Proof that some people are less patient than invertebrates<iframe width="730" height="430" src="https://www.youtube.com/embed/H1yhGClUJ0U" frameborder="0" allow="accelerometer; autoplay; clipboard-write; encrypted-media; gyroscope; picture-in-picture" allowfullscreen></iframe><p> The common cuttlefish is a small cephalopod notable for producing sepia ink and relative intelligence for an invertebrate. Studies have shown them to be capable of remembering important details from previous foraging experiences, and to adjust their foraging strategies in response to changing circumstances. </p><p>In a new study, published in <a href="https://royalsocietypublishing.org/doi/10.1098/rspb.2020.3161" target="_blank" rel="noopener noreferrer">The Proceedings of the Royal Society B</a>, researchers demonstrated that the critters have mental capacities previously thought limited to vertebrates.</p><p>After determining that cuttlefish are willing to eat raw king prawns but prefer a live grass shrimp, the researchers trained them to associate certain symbols on see-through containers with a different level of accessibility. One symbol meant the cuttlefish could get into the box and eat the food inside right away, another meant there would be a delay before it opened, and the last indicated the container could not be opened.</p><p>The cephalopods were then trained to understand that upon entering one container, the food in the other would be removed. This training also introduced them to the idea of varying delay times for the boxes with the second <a href="https://www.sciencealert.com/cuttlefish-can-pass-a-cognitive-test-designed-for-children" target="_blank" rel="noopener noreferrer">symbol</a>. </p><p>Two of the cuttlefish recruited for the study "dropped out," at this point, but the remaining six—named Mica, Pinto, Demi, Franklin, Jebidiah, and Rogelio—all caught on to how things worked pretty quickly.</p><p>It was then that the actual experiment could begin. The cuttlefish were presented with two containers: one that could be opened immediately with a raw king prawn, and one that held a live grass shrimp that would only open after a delay. The subjects could always see both containers and had the ability to go to the immediate access option if they grew tired of waiting for the other. The poor control group was faced with a box that never opened and one they could get into right away.</p><p>In the end, the cuttlefish demonstrated that they would wait anywhere between 50 and 130 seconds for the better treat. This is the same length of time that some primates and birds have shown themselves to be able to wait for.</p><p>Further tests of the subject's cognitive abilities—they were tested to see how long it took them to associate a symbol with a prize and then on how long it took them to catch on when the symbols were switched—showed a relationship between how long a cuttlefish was willing to wait and how quickly it learned the associations. </p>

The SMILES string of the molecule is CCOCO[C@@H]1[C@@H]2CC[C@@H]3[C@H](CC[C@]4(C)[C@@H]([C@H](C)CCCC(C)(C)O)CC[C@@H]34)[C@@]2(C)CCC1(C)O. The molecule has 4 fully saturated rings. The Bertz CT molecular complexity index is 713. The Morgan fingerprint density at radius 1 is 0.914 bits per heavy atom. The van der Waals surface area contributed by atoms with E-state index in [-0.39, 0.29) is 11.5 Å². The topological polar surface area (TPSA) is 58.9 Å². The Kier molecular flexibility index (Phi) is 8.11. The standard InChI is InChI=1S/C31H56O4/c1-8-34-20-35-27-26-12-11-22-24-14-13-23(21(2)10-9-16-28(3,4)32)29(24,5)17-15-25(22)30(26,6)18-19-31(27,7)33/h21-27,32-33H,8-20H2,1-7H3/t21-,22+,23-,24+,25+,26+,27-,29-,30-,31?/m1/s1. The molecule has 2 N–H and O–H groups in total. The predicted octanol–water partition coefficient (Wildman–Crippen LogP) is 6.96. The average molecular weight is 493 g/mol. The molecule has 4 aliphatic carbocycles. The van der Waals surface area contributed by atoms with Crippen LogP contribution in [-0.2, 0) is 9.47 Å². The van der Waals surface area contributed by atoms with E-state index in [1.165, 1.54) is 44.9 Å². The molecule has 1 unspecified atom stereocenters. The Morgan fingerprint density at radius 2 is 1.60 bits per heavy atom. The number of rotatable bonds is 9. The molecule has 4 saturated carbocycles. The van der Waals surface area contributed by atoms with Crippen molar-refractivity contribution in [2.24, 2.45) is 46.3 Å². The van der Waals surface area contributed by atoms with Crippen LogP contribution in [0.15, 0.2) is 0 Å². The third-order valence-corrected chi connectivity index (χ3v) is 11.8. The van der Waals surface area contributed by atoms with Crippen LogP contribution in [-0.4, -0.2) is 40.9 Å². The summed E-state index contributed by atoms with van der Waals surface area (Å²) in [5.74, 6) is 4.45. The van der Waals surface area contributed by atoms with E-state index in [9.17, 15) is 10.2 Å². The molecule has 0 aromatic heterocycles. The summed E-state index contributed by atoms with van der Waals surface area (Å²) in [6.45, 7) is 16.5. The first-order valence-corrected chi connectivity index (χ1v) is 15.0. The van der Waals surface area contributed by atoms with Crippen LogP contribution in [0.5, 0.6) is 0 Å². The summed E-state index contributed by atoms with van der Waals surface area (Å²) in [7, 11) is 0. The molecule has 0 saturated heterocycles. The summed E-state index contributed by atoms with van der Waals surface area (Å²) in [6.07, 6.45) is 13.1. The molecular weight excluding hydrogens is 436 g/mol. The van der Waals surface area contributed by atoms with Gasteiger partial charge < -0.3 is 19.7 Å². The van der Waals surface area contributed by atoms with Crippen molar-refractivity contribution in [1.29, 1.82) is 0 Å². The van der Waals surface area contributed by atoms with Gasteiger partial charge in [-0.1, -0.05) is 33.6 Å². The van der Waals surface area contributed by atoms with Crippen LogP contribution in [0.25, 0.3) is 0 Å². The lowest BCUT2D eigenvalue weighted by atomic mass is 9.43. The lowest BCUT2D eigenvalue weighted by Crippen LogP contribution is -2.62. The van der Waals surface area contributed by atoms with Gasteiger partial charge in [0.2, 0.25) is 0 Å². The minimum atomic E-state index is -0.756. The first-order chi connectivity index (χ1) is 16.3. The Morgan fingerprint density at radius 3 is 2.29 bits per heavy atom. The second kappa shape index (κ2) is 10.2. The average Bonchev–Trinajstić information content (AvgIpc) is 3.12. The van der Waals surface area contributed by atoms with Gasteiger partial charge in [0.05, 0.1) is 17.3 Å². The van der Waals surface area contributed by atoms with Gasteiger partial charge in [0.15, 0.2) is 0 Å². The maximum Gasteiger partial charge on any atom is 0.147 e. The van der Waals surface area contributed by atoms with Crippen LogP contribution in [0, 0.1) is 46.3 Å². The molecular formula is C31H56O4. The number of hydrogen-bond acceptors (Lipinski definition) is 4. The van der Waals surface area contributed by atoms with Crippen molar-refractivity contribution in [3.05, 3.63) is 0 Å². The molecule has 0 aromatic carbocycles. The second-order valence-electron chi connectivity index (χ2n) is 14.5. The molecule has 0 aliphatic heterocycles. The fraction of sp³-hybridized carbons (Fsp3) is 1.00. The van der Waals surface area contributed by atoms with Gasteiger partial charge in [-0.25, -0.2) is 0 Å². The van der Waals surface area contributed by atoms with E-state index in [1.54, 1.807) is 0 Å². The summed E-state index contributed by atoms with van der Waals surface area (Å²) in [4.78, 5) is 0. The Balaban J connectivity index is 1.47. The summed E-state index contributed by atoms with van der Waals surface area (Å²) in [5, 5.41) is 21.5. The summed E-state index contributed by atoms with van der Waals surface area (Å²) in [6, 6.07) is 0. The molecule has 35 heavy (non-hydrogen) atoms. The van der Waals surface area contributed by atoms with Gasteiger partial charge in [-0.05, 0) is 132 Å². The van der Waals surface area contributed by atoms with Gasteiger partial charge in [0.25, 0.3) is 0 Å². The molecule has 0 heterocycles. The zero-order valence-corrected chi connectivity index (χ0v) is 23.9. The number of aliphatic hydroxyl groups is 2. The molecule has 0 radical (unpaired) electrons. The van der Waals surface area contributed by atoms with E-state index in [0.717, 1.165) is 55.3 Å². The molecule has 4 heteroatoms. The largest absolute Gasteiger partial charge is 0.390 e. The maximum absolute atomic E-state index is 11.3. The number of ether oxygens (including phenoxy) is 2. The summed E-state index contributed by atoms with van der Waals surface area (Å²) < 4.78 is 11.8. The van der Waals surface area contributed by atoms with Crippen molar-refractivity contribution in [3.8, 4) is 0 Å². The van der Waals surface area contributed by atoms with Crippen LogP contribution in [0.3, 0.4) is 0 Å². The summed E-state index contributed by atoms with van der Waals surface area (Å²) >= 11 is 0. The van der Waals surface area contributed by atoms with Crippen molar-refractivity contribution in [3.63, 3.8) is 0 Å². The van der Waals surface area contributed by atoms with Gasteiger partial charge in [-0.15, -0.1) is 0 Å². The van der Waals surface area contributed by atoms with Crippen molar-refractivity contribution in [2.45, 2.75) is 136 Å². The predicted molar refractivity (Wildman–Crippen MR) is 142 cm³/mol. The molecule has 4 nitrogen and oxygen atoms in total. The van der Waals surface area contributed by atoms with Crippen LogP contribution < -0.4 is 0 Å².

All of this is interesting, but what use could it possibly have?<img type="lazy-image" data-runner-src="https://assets.rebelmouse.io/eyJhbGciOiJIUzI1NiIsInR5cCI6IkpXVCJ9.eyJpbWFnZSI6Imh0dHBzOi8vYXNzZXRzLnJibC5tcy8yNTcxNzY2MS9vcmlnaW4uanBnIiwiZXhwaXJlc19hdCI6MTY2MTM0MzYyMH0.lKFLPfutlflkzr_NM6WmnosKM1rU6UEIHWlyzWhYQNM/img.jpg?width=1245&coordinates=0%2C10%2C0%2C88&height=700" id="77c04" class="rm-shortcode" data-rm-shortcode-id="7eb9d5b2d890496756a69fb45ceac87c" data-rm-shortcode-name="rebelmouse-image" data-width="1245" data-height="700" />